The 2nd Annual Break the Stigma Walk, sponsored by the Warwick Valley Prevention Coalition, hosted an event in Stanley-Deming Park, on Sun., Jul. 28, which included a walk through the Village of Warwick. The event was free to attend; food and beverages donated by ShopRite of Warwick and the Ecumenical Food Pantry were available for purchase.
Additional sponsors for the Walk were Green Team Realty, Gerber Finance, Inc. (in Loving Memory of P.J. VonUchtrup,) Rosenthal & Rosenthal (in Loving Memory of P.J. VonUchtrup,) TJC Enterprises, a Recovery Owned Business, and In Loving Memory of Scott Listwon (from Mom, Chris, and Shea.)
The focus of the event was to provide a safe and accepting place for people to find resources for assistance with substance use and addition, and for mental health services. The resounding message throughout the day’s activities was that if more people came out to talk about these prevalent and ever-growing challenges within every community, it would help to begin the process of healing for so many who suffer.
Warwick Village Mayor Michael Newhard said, “This is a great event; it’s wonderful that it has become an annual activity. The only way we can grow awareness is by repeating it and making it loud and clear.”
The Inception of the Break the Stigma Walk
Former Warwick Valley Prevention Coalition Coordinator Annie Colonna spoke of the importance of this type of community awareness, especially since Orange County has one of the highest levels of death by overdose in the area. Colonna credits the current Coordinator, Ryan Caldwell, with bringing the idea for the march to her last year.
“Last year’s event was so successful, we decided we would do it again,” said Colonna.
Caldwell is a recipient of the Laura Elliot-Engel “Recovery Advocacy Award,” which he received in the spring at the Friends of Recovery Advocacy Day in Albany, NY.
“There is so much stigma around so many things, not just addiction, but mental illness, gambling,” said Caldwell. “We thought if we could make a day and bring every resource together, have some music, have some food, make it fun, and walk through town to make a statement…that’s how it sprouted.”
The organizations which came to participate in this community outreach included The Prevention Alliance of Orange County, National Alliance on Mental Illness (NAMI,) the Ellenville Rural Health Network, Local 12-Step Fellowships Alcoholics Anonymous and Narcotics Anonymous, Hope Not Handcuffs, Suicide Prevention, and Problem Gambling Resource Center. Each organization had a table with representatives handing out plenty of materials and offering information about the services they provide.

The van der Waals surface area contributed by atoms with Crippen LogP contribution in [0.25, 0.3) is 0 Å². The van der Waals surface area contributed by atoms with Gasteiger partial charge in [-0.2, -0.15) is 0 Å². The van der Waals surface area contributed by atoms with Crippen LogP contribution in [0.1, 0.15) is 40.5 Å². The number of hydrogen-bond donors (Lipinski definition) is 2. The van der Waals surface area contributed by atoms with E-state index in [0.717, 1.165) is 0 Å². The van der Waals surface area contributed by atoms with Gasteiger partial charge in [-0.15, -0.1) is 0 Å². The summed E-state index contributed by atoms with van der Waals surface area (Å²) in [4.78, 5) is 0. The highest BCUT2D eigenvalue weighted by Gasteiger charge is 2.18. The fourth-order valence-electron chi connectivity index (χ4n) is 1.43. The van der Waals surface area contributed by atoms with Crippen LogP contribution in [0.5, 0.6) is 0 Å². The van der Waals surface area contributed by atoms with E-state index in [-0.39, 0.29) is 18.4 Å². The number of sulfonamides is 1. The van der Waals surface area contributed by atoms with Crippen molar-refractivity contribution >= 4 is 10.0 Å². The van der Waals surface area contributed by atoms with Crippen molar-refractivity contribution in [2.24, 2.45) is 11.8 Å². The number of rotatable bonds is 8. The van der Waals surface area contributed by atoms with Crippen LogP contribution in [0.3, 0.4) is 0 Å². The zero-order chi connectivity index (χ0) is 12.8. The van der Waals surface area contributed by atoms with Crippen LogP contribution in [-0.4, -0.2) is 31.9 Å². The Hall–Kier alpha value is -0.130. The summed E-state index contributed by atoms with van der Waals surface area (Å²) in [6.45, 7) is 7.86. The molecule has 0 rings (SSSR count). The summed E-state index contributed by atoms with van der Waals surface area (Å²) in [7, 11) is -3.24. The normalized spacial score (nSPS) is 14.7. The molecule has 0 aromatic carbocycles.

Walking the Walk and Talking the Talk
The walk kicked off at 12:30 p.m., when the gathered group exited Stanley-Deming Park at the corner of Park Way and South St. Led by Warwick Valley Prevention Coalition volunteers carrying a large banner, the crowd to Railroad Ave., and finally took South St. back to the park. Soon after the walk, Caldwell addressed the gathered crowd and thanked everyone for coming, encouraging everyone to take advantage of all of the organizations present to learn about the services offered. He introduced the first speaker, the Chief of Police of Chatham, NY, in Columbia County, MSW Peter Volkmann.
‘Chatham Cares for U’
Volkmann, in long-term recovery himself, created a program in his Police Department called “Chatham Cares for U,” in which, anyone struggling with addiction can walk into the Chatham Police Department, request help with recovery, and be guaranteed assistance.
Volkmann applies a simple “economics 101” approach to the problem. Understanding that as long as there is a demand, the drug supply will continue.
“We can’t arrest our way out of this; let’s try to lower the demand by helping people,” said Volkmann.
He researched tactics put in place in Europe and many other countries, where the drug problem has been addressed first and foremost as a public health crisis instead of a law enforcement crisis.
‘You’re Worth It’
Volkmann told a story of a time when he had to abandon his New Year’s Eve plans with his wife to go to the station and help an addict who had come in looking for help.
The addict looked at him and asked why he would leave his New Year’s Eve party to come help him. Volkmann recounted to him the conversation that he had with his wife when he explained that he couldn’t join her that evening, because he needed to help someone find their way to recovery. He simply told him, “She said, you’re worth it.”
The Chatham Police Agency is a part-time agency, and in the three years that Volkmann’s program has been in place they have helped over 225 people with the “Chatham Cares for U” program.
Pastor Raymond Ramos Addressed the Harm of the Stigma
Lastly, Pastor Raymond Ramos, of the Recovery House of Worship, spoke. Pastor Ramos is from Brooklyn, and is one of three children who all suffered from addiction. He spoke of how the stigma contributed to the problem. He spoke of how his mother struggled with the cultural stigma around her children’s drug addiction.
“We are Puerto Rican. In her mind, the shame, the enemy would tell her, ‘you can’t tell no one, your kids are drug addicts…the other aspect is that as a parent she blamed herself,” said Pastor Ramos.
Pastor Ramos shared his heartbreak upon the death of his own son, to a drug overdose.
“I was preaching and teaching addicts how to get help, so the stigma affected me,” he said. “How can you help people all over the word in different countries, different continents…and you can’t help the young man that lives in your house? It brought shame to me.”
Ramos’s story showed that only in talking about the problem and facing it directly, can you begin to recover.
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